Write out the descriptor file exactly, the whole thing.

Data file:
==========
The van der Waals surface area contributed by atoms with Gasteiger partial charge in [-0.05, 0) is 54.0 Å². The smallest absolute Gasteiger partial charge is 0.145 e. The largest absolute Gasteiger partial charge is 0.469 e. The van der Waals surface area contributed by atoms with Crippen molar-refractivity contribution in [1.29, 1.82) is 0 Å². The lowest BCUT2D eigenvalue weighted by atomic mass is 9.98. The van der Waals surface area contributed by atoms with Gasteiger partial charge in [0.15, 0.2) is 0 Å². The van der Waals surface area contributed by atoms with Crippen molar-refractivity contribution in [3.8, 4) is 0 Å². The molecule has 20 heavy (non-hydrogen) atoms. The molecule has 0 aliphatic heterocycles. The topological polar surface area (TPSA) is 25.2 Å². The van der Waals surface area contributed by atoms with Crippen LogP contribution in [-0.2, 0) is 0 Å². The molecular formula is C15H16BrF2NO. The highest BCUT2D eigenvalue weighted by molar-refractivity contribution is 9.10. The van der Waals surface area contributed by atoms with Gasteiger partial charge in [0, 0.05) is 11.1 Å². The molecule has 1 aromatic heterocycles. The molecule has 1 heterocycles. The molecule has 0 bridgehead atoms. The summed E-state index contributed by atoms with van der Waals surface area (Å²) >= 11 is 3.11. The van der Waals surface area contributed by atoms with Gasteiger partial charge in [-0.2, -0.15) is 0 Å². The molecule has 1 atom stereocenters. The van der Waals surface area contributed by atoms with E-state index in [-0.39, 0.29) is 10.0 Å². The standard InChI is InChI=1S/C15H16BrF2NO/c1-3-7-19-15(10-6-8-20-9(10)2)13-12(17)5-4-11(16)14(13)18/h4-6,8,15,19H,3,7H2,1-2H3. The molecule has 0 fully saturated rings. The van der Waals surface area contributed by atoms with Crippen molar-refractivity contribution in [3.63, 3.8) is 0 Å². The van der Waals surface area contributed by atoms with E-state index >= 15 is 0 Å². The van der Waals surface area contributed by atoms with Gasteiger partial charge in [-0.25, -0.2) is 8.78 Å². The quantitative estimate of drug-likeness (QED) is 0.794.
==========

The van der Waals surface area contributed by atoms with Gasteiger partial charge in [-0.05, 0) is 54.0 Å². The smallest absolute Gasteiger partial charge is 0.145 e. The largest absolute Gasteiger partial charge is 0.469 e. The van der Waals surface area contributed by atoms with Crippen molar-refractivity contribution in [1.29, 1.82) is 0 Å². The lowest BCUT2D eigenvalue weighted by atomic mass is 9.98. The van der Waals surface area contributed by atoms with Gasteiger partial charge in [0.15, 0.2) is 0 Å². The van der Waals surface area contributed by atoms with Crippen molar-refractivity contribution in [3.8, 4) is 0 Å². The molecule has 20 heavy (non-hydrogen) atoms. The molecule has 0 aliphatic heterocycles. The topological polar surface area (TPSA) is 25.2 Å². The van der Waals surface area contributed by atoms with Crippen LogP contribution in [-0.2, 0) is 0 Å². The molecular formula is C15H16BrF2NO. The highest BCUT2D eigenvalue weighted by molar-refractivity contribution is 9.10. The van der Waals surface area contributed by atoms with Gasteiger partial charge in [0, 0.05) is 11.1 Å². The molecule has 1 aromatic heterocycles. The molecule has 1 heterocycles. The molecule has 0 bridgehead atoms. The summed E-state index contributed by atoms with van der Waals surface area (Å²) >= 11 is 3.11. The van der Waals surface area contributed by atoms with Gasteiger partial charge in [-0.2, -0.15) is 0 Å². The molecule has 1 atom stereocenters. The van der Waals surface area contributed by atoms with E-state index in [-0.39, 0.29) is 10.0 Å². The standard InChI is InChI=1S/C15H16BrF2NO/c1-3-7-19-15(10-6-8-20-9(10)2)13-12(17)5-4-11(16)14(13)18/h4-6,8,15,19H,3,7H2,1-2H3. The molecule has 0 fully saturated rings. The van der Waals surface area contributed by atoms with Crippen molar-refractivity contribution in [3.63, 3.8) is 0 Å². The van der Waals surface area contributed by atoms with E-state index >= 15 is 0 Å². The van der Waals surface area contributed by atoms with Gasteiger partial charge in [-0.25, -0.2) is 8.78 Å². The quantitative estimate of drug-likeness (QED) is 0.794.